MP: Is there anything too gross to write about?

GG: Nah. Don’t think so. And I’ve learned that everyone’s definition of gross is very different. I think any topic can be written about, it’s just how you do it. It’s all about the angle.


Copies of The Little Boy Inside & Other Stories are only available on our shelves at BookPeople. Stop by or give us a call at (512) 472-5050 to pick up your copy today!

Murder In The Afternoon with Craig Johnson and the Cold Dish

murder-in-the-afternoon-logo-2_0
We’re kicking off our Murder In The Afternoon book club with a store favorite. Craig Johnson’s The Cold Dish is edging up on its tenth anniversary. It is the first of the Walt Longmire series that inspired the A&E television show Longmire, and will be the first of our book club.

In The Cold Dish, we’re introduced to the Wyoming sheriff Walt Longmire and his colorful deputies when a murder case divides his Absaroka County. A couple years back a group of boys raped a girl from the nearby Cheyenne reservation and only received a slap on the wrist for their horrendous crime. Now, someone is picking them off one by one, leaving an Indian feather on each body. Even though the subject matter is serious, Johnson’s characters are often hilarious, giving comic relief and human warmth. The book served as a template for an episode of Longmire, but with a much different ending.

We’re happy to announced Craig Johnson will be joining us via conference call. We will be meeting on BookPeople’s third floor at 2PM, on Tuesday, the 19th. Copies of The Cold Dish are 10% off for those attending.


Sometimes you can’t wait until the evening to talk about murder. With that in mind, we invite you to join us for Murder In The Afternoon book club, meeting on third Tuesday each month at 2PM on BookPeople’s third floor. Join us for coffee, tea, and discussions of some of some of our favorite books in the mystery genre. All meetings are free and open to the public!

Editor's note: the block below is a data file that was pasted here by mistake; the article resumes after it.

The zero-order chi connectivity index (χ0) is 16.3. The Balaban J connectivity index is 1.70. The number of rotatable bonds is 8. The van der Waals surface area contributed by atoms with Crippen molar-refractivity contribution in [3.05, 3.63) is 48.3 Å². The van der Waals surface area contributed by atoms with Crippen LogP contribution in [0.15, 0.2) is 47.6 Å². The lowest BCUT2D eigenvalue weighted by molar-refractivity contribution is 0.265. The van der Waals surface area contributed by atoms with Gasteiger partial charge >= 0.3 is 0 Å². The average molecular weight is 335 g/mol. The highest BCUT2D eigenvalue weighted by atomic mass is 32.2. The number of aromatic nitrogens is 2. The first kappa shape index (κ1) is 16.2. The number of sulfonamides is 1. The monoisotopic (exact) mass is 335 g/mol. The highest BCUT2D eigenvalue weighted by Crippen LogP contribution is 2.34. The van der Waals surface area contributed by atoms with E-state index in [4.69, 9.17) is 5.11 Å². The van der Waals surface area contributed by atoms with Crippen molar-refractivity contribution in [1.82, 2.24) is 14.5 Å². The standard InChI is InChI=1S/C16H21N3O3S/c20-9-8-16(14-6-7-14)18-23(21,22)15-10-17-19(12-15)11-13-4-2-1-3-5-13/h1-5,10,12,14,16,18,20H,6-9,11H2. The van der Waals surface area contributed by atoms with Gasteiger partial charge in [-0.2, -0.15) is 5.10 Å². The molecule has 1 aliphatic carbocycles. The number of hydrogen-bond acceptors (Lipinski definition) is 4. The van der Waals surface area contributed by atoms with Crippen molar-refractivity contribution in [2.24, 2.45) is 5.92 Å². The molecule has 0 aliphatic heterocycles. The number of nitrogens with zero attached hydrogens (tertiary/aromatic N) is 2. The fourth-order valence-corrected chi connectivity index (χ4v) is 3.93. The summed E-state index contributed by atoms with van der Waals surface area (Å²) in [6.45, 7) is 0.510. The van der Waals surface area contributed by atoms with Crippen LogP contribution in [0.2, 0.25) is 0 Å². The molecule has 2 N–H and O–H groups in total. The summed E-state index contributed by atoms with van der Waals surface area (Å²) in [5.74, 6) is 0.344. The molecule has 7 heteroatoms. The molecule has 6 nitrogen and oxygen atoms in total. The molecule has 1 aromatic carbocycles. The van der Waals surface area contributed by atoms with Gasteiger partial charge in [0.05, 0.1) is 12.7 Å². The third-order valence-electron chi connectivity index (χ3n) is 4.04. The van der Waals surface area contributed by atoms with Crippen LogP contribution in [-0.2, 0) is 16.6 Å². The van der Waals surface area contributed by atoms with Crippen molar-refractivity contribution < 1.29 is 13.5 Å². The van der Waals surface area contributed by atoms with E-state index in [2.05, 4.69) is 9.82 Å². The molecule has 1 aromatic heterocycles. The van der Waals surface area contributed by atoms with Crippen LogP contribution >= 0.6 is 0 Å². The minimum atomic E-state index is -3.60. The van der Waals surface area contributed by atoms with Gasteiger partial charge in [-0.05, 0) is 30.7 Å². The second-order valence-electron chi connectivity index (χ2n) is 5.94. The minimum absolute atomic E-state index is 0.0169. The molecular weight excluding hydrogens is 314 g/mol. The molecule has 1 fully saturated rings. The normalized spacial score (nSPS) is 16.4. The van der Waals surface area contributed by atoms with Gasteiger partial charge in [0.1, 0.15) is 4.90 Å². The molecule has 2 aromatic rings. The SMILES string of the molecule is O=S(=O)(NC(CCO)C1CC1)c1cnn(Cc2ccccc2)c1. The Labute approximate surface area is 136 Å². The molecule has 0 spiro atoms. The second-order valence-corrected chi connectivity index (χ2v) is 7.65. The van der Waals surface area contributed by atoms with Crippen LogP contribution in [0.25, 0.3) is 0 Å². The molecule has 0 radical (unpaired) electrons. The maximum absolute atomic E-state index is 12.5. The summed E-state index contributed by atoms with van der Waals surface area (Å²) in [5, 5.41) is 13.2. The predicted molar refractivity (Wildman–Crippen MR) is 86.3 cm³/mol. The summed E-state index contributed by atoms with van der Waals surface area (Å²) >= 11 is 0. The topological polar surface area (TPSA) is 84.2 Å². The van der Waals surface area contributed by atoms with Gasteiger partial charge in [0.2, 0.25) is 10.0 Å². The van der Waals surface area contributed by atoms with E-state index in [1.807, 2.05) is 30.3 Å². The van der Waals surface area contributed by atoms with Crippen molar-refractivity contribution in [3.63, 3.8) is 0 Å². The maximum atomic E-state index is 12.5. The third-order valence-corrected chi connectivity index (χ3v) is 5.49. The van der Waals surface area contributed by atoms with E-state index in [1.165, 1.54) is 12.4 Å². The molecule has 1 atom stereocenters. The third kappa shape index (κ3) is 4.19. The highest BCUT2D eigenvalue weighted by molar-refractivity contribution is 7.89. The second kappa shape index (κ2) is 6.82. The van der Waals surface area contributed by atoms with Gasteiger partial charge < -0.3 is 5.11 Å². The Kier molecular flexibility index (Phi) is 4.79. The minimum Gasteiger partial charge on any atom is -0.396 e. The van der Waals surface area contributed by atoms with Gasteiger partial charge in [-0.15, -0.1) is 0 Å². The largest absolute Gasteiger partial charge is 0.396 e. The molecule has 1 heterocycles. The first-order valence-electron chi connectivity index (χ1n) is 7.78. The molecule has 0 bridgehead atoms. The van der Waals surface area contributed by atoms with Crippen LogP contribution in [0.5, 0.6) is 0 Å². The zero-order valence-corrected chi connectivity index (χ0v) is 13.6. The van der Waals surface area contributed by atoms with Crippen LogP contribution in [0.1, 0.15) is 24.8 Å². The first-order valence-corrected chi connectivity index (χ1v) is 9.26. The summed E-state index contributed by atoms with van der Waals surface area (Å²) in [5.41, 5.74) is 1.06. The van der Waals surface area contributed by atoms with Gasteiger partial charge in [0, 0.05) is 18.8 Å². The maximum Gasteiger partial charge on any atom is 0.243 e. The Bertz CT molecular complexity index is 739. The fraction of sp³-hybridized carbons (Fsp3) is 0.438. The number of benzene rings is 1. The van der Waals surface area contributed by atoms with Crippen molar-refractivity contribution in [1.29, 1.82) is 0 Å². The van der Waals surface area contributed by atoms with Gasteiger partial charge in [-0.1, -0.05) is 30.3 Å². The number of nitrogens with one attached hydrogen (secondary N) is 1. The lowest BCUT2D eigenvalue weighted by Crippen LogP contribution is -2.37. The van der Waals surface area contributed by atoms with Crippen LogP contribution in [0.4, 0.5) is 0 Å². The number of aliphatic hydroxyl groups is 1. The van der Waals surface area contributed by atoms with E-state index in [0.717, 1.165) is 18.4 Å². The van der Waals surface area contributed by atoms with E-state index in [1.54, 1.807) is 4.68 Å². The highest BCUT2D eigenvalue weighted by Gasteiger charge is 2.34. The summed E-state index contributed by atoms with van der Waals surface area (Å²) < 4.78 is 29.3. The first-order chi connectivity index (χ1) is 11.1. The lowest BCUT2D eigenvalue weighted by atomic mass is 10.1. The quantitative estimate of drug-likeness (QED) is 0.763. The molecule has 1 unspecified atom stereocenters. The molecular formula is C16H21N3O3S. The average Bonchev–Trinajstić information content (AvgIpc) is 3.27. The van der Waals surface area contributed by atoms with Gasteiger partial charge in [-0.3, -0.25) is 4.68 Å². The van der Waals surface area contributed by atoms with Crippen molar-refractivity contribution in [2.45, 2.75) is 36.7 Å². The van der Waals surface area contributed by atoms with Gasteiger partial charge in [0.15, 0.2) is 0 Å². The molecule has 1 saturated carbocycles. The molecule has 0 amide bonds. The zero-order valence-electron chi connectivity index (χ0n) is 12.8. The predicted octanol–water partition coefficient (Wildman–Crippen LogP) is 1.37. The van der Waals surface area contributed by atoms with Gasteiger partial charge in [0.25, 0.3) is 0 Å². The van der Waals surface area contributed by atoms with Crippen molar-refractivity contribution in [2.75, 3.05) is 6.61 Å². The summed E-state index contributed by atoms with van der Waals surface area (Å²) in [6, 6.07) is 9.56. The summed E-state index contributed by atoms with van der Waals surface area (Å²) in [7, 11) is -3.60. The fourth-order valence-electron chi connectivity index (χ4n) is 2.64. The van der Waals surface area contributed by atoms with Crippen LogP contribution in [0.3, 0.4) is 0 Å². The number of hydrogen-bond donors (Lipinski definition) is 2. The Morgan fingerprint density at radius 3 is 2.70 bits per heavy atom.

MysteryPeople Review: THE FORTY-TWO by Ed Kurtz

the forty-two
The Forty-Two by Ed Kurtz

Setting has always been an important element in crime fiction. Whether Hammett’s San Francisco, Chandler’s LA, Hillerman’s Four Corners, or Pelecanos’ DC, the protagonist has an intense relationship with their hometown. Ed Kurtz shows his understanding of this in his novel, The Forty-Two.

The title refers to New York’s Times Square of the early Eighties. Kurtz brings it to life in all of its sleazy glory with the hookers, junkies, peep shows, and questionable dining establishments. Most important to our hero, Charley McCormick, is The Forty-Two‘s
grindhouse theaters that crank out exploitation films from their projectors. The first chapter is a beautiful introdution to Charley and the Square on a Friday night as he looks for his film fix, the bloodier the better.

Charley gets more blood than he bargained for. A young woman sits next to him during a slasher double bill, even though the theater is half empty. When the first feature is over, Charley discovers she’s been murdered. He’s plunged into a nightmare involving mobsters, arson, an archaic form of porn, and the future of his beloved Forty-Two. Kurtz uses his tools as a horror writer, ratcheting the dread and tension like a dark craftsman and delivers the emotion and Charley’s observations with the skill of a veteran hard boiled poet.

It is in the depiction of Times Square where the book really shines. Kurtz transports you back to a time and place with details that pop, but never overwhelm. We get the sights, sounds, and (be forewarned) smells of the place which express Charley’s love for it.

The Forty-Two terrorizes, entertains, and transports us. Ed Kurtz hits all the genre tropes with a fresh, lurid spin. He gives us an involving read that serves as a look, both subtle and deep, at the places we attach ourselves to.


Ed Kurtz will read from & sign his new novel here at BookPeople on Friday, August 22nd at 7PM! You can pre-order signed copies of The Forty-Two now via bookpeople.com, or find a copy on our shelves in-store.